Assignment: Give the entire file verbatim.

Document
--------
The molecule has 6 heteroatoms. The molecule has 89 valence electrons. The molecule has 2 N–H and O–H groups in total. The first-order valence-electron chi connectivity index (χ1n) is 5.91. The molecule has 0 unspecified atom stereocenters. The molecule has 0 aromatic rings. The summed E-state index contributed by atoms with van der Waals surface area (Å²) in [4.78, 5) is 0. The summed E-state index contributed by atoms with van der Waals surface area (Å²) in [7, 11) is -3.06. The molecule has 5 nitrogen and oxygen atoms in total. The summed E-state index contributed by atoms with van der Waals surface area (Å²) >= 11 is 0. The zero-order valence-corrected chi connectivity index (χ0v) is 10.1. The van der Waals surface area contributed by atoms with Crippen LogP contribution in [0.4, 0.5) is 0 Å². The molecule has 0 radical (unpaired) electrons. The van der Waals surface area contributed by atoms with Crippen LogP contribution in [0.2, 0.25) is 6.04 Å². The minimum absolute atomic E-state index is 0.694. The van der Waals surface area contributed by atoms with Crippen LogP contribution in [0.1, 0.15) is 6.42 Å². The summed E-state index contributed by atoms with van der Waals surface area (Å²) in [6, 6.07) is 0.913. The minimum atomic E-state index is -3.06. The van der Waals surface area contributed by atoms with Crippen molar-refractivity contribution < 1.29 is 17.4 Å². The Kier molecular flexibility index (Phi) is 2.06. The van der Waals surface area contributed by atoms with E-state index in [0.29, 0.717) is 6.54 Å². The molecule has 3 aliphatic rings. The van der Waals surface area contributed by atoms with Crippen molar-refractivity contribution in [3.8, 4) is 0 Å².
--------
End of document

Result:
The molecule has 6 heteroatoms. The molecule has 89 valence electrons. The molecule has 2 N–H and O–H groups in total. The first-order valence-electron chi connectivity index (χ1n) is 5.91. The molecule has 0 unspecified atom stereocenters. The molecule has 0 aromatic rings. The summed E-state index contributed by atoms with van der Waals surface area (Å²) in [4.78, 5) is 0. The summed E-state index contributed by atoms with van der Waals surface area (Å²) in [7, 11) is -3.06. The molecule has 5 nitrogen and oxygen atoms in total. The summed E-state index contributed by atoms with van der Waals surface area (Å²) >= 11 is 0. The zero-order valence-corrected chi connectivity index (χ0v) is 10.1. The van der Waals surface area contributed by atoms with Crippen LogP contribution in [0.4, 0.5) is 0 Å². The molecule has 0 radical (unpaired) electrons. The van der Waals surface area contributed by atoms with Crippen LogP contribution in [0.2, 0.25) is 6.04 Å². The minimum absolute atomic E-state index is 0.694. The van der Waals surface area contributed by atoms with Crippen LogP contribution in [0.1, 0.15) is 6.42 Å². The summed E-state index contributed by atoms with van der Waals surface area (Å²) in [6, 6.07) is 0.913. The minimum atomic E-state index is -3.06. The van der Waals surface area contributed by atoms with Crippen molar-refractivity contribution < 1.29 is 17.4 Å². The Kier molecular flexibility index (Phi) is 2.06. The van der Waals surface area contributed by atoms with E-state index in [0.29, 0.717) is 6.54 Å². The molecule has 3 aliphatic rings. The van der Waals surface area contributed by atoms with Crippen molar-refractivity contribution in [3.8, 4) is 0 Å².